Market Maps – Thinking market instead of an idea

Starting point of a startup is an idea and it goes through a journey of product releases and pivots to reach its product market fit and further scale. Source of this idea is a brainstorming session or hot flavor of the season (foodTech, fintech etc) or even comes from past work experience of the founder, in rare some cases it is rooted in an unsolved customer pain point.

For Indian software product startups regardless of the origin of the idea when looked at through the lens of market segments a pattern seems to emerge that is too hard to ignore.

Market Map

A 2 X 3 matrix

Market map

Parsing the market  map

  1. Before 2009  India consumer  was not a major open digital market. There were few online ticketing sites, many attempts in the e-commerce space that  did not fan out big,  telecom VAS a closed market which also existed only because of regulation gap around strong consumer privacy laws .  However in 2009 something happened along with the birth of Flipkart where consumers changed behavior, i.e started believing that they could trust making transactions online and swiped their cards. It would be hard to attribute a causal reason of whether it was ‘Cash on Delivery’, critical mass of people on internet or myriad of other reasons. It is suffice to say that market behavior changed since then. Today there are countless new ideas being tried out because this market has opened up.
  2. India SMB market on the other hand is yet to witness its Flipkart moment.  I have been a close observer on two industry (read multiple organizations collaborating efforts) attempts to wrench open this and closely involved in my last role in leading multiple experiment in creating this market. While I am very bullish about this market but the fact of the matter is that this market is yet to open up. Just like how consumers shifted mindset about transacting online, small business need to change their buying ‘tailored shirt’ mindset to buying ‘branded shirt’ mindset for this market to explode.  Open API based GST system in India may cause to be a major reason of change here.
  3. If India consumer has already exploded and India SMB is around the corner, it would not be completely wrong to say that India Enterprise is yet to germinate. There are handful few startups that have been able to sell to Indian CIO however those are exceptions than the rule.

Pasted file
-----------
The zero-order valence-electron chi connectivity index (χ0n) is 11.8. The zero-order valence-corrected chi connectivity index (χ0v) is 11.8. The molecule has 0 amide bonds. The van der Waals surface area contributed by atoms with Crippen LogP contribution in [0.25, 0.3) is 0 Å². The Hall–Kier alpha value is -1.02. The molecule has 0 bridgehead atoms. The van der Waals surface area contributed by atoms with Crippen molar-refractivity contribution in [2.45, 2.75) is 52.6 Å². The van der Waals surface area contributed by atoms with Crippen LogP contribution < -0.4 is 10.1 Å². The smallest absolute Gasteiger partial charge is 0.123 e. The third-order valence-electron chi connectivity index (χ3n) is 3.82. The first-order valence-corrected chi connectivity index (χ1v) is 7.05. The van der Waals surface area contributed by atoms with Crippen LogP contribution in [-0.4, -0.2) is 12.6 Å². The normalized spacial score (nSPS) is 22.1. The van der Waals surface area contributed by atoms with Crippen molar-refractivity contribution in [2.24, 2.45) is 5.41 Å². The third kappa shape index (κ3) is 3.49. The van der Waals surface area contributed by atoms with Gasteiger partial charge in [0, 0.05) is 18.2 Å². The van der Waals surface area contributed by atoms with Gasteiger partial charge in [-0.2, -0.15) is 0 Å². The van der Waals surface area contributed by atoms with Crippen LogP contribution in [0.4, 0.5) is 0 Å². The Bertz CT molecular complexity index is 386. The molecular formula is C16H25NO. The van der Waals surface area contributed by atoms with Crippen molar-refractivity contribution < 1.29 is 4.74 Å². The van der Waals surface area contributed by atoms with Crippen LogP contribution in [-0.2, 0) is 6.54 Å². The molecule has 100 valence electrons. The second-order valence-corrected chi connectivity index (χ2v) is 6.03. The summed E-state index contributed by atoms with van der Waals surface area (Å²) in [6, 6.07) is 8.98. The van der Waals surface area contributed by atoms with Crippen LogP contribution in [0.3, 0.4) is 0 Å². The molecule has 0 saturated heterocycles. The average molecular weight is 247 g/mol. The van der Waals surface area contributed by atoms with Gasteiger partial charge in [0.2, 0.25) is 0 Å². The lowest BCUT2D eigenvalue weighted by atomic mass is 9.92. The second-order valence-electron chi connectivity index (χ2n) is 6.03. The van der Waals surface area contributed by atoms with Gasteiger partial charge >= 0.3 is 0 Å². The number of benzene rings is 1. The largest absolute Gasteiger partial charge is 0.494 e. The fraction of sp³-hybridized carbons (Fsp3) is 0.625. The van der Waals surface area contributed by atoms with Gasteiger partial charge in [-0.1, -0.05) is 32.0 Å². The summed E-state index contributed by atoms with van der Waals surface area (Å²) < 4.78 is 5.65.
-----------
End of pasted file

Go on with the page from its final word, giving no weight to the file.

4. In the global consumer market there is hardly any precedence of a startup from India building a global force i.e. equivalent to a Facebook or Snapchat. Not that this may not happen, it is just that it is not happened so far because it is very hard to understand global culture nuance when based in India alone and when there are gaps in the kind of risk capital that is available to try out radical business models. There are handful instances where this is being attempted such as Zomato, Hike but the jury is still out.
  5. Indian startups are rocking the global SMB market, strategic inflection point that has made this possible is small business are searching for solution to their problems online. When solution is possible to be delivered online through Saas, the purchase consideration is based on the experience of solution (try and buy) and not based on the trusting the salesman who delivers the CD.  Given this dynamic it does not matter if the solution was built in Alabama or Alwarpet in Chennai. Comparative cost advantage of doing desk based selling from India makes it possible for price points unimaginable in other parts of the world and which in turn opens many low end markets that have been earlier priced out.  Companies that are trend setter here are Zoho, Freshdesk, Wingify, KissFlow, Kayako, ChargeBee, Hotelogix and many others.
  6. There is also good precedence of traction for the global Enterprise with more than handful examples. The pattern here has been to prove product with pilot customers in India and scale it faster with global markets. This involves migration of feet on street sales team globally, iflex has been the Zoho equivalent grand daddy to set the precedence here but recent examples are Druva, Eka and newer folks like Innovaccer, Unbxd are following suit.

There are startup ideas that are tech components and may sell into a value chain into one of these market and not directly, for example a developer toolchain. The effect of traction in the market has same implication for them.

The above map is not going to be static map and is bound to change. Certainly past is not an indicator of future however history of technology has taught that path dependency plays a huge role in shaping of markets. Thus realization of this map has allowed few startups have change their gear in reaching product – market fit or scale.  Also this map helps understand that playbook for winning a market is a different than a playbook for creating a market.

 

 

To quote Marc Andreessen

When a great team meets a lousy market, market wins.
When a lousy team meets a great market, market wins.
When a great team meets a great market, something special happens.

What are the market maps that you are seeing ?